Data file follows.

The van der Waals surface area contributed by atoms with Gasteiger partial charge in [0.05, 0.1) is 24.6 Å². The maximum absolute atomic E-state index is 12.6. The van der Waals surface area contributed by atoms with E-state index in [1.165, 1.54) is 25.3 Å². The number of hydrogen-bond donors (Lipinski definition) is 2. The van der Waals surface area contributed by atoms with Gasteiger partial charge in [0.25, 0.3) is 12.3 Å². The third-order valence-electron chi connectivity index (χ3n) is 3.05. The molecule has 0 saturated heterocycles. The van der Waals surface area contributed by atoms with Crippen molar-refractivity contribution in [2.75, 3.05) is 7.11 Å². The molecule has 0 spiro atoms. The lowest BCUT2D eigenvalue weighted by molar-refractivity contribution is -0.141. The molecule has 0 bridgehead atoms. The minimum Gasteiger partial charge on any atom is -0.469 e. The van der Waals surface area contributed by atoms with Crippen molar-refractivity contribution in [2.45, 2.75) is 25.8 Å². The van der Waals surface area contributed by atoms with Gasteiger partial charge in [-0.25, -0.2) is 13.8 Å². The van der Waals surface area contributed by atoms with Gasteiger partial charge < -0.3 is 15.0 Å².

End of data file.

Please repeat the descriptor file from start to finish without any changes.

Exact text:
The van der Waals surface area contributed by atoms with Gasteiger partial charge in [0.05, 0.1) is 24.6 Å². The maximum absolute atomic E-state index is 12.6. The van der Waals surface area contributed by atoms with E-state index in [1.165, 1.54) is 25.3 Å². The number of hydrogen-bond donors (Lipinski definition) is 2. The van der Waals surface area contributed by atoms with Gasteiger partial charge in [0.25, 0.3) is 12.3 Å². The third-order valence-electron chi connectivity index (χ3n) is 3.05. The molecule has 0 saturated heterocycles. The van der Waals surface area contributed by atoms with Crippen molar-refractivity contribution in [2.75, 3.05) is 7.11 Å². The molecule has 0 spiro atoms. The lowest BCUT2D eigenvalue weighted by molar-refractivity contribution is -0.141. The molecule has 0 bridgehead atoms. The minimum Gasteiger partial charge on any atom is -0.469 e. The van der Waals surface area contributed by atoms with Crippen molar-refractivity contribution in [2.45, 2.75) is 25.8 Å². The van der Waals surface area contributed by atoms with Gasteiger partial charge in [-0.25, -0.2) is 13.8 Å². The van der Waals surface area contributed by atoms with Gasteiger partial charge < -0.3 is 15.0 Å².